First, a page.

capacity

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Related to heat capacity: Specific heat capacity, Molar heat capacity

Capacity

Credit grantors' measurement of a person's ability to repay loans.

Capacity

The theoretical maximum number of products a company can produce at a given time. For example, an oil pump may have a capacity of X barrels per day, meaning that it cannot produce more than X. Companies rarely operate at full capacity, both to allow themselves leeway in the event of increased demand and because capacity may not be possible at a given time because of worker illness, machinery maintenance, or other reasons.

capacity

the maximum amount of output that a firm is physically capable of producing, at a point in time, given the fullest and most efficient use of its existing plant or plants.

Over time, a firm may adjust its capacity to meet changes in demand and the competitive situation facing it, investing in new plant or extending existing plant to meet an increase in demand, or closing down plant, permanently or temporarily (‘MOTHBALLING’), to meet a situation of OVERCAPACITY.

When preparing a PRODUCTION BUDGET, it is necessary to ensure that the firm has sufficient production capacity to meet planned output levels. A firm's capacity or the capacity of industry in general may be limited by the availability of capital equipment and labour.

The maximum rate of output which the firm can produce will depend upon the capacity of its individual factories which in turn depends upon the capacity of various departments and work stations within each factory See INPUT-OUTPUT CONTROL, PRODUCTION SCHEDULING, PRODUCTION-LINE BALANCING. See CAPACITY UTILIZATION, LIMITING FACTOR, RATIONALIZATION, INDIVISIBILITIES, CAPACITY CONSTRAINED RESOURCE, CAPACITY CONTROL, CAPACITY CUSHION, CAPACITY PLANNING, CAPACITY REQUIREMENTS PLANNING.

capacity

  1. 1the maximum amount of output that a firm or industry is physically capable of producing given the fullest and most efficient use of its existing plant. In microeconomic theory, the concept of full capacity is specifically related to the cost structures of firms and industries. Industry output is maximized (i.e. full capacity is attained) when all firms produce at the minimum point on their long-run average total cost curves (see PERFECT COMPETITION). If firms fail to produce at this point, then the result is EXCESS CAPACITY.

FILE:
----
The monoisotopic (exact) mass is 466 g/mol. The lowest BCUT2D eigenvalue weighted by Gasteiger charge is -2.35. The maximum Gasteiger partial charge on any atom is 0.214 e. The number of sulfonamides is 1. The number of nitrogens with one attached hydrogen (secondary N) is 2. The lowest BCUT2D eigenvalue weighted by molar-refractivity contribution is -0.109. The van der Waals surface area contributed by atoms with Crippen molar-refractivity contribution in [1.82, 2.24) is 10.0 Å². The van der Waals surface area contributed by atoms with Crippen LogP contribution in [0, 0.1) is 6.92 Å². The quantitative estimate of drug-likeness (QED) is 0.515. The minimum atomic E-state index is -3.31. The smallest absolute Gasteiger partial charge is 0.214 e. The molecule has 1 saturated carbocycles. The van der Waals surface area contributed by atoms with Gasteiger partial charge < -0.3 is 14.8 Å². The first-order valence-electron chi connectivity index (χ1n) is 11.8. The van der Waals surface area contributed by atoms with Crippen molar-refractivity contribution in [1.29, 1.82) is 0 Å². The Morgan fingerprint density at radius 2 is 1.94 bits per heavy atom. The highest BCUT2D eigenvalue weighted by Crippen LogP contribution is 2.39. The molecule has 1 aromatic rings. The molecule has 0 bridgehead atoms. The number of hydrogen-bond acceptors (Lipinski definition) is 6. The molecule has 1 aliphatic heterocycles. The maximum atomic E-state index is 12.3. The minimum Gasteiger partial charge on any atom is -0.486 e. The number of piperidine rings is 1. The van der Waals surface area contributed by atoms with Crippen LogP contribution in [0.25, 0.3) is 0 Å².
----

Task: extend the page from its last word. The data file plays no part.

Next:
2. in macroeconomics, capacity refers to POTENTIAL GROSS NATIONAL PRODUCT. The percentage relationship of actual output in the economy to capacity (i.e. potential national income) shows capacity utilization. See also MONOPOLISTIC COMPETITION.

capacity

The legal ability of parties to enter into contracts.
• Full capacity. Having unlimited ability to enter into binding contracts of all types.
• Limited capacity. Having the ability to enter into binding contracts for certain things, such as a minor's contracts for necessities, but also having the ability to disaffirm other contracts upon reaching legal age, for example.
• No capacity. Having no ability to enter into contracts, such as one who has been adjudicat- ed as mentally incompetent.

References in periodicals archive ?
Heat capacity and glass transition measurements were made between 40 and 200[degrees]C at a heating rate of 2[degrees]C/min, modulation amplitude of 0.
In this case, we calculated the specific heat capacity of the A1 sample according to a calorimetric equation at known absorbed heat [Q.
p,eff] is the effective heat capacity, which is an equivalent "sensible heat" formulation.
Figure 7 shows that the specific heat capacity of the cured resin also increased linearly with temperature in the range of 20-100[degrees]C.
Thermal Capacity/Specific Heat--The thermal or heat capacity of the filter refers to the quantity of the heat it absorbs from the molten metal before the filter reaches the same temperature as the metal.
Equation 4c indicates that the minimum rate of heating also varies directly with the heat load, but unlike the maximum rate, it decreases with the total heat capacity of the system, which is the sum of the room and rack mass heat capacities.
Heat transport modeling requires measurement of the thermophysical properties of the cellular polymer, including heat capacity, thermal conductivity, heat of reaction, and reaction kinetics.
2007) address the dependence of heat transfer effectiveness on the number of heat transfer units, the heat capacity ratio and the flow pattern.
Says Blasius, "By evaluating all the parameters that affect the flow, cooling, and warping behavior--such as melt viscosity, glass-transition temperature, heat capacity, and thermal diffusivity--a more accurate analysis can be run, compared with running the analysis based on natural-resin parameters.
Its high heat capacity and rate of heat exchange means it can be used for short cycle curing and where space is limited.
The amount of heat required to raise the temperature of the refractory depends on the heat capacity of the refractory and the efficiency of the heating process.
The variation of the heat capacity is minimal for most amorphous polymers and shows only a slight drop when the temperature falls below Tg.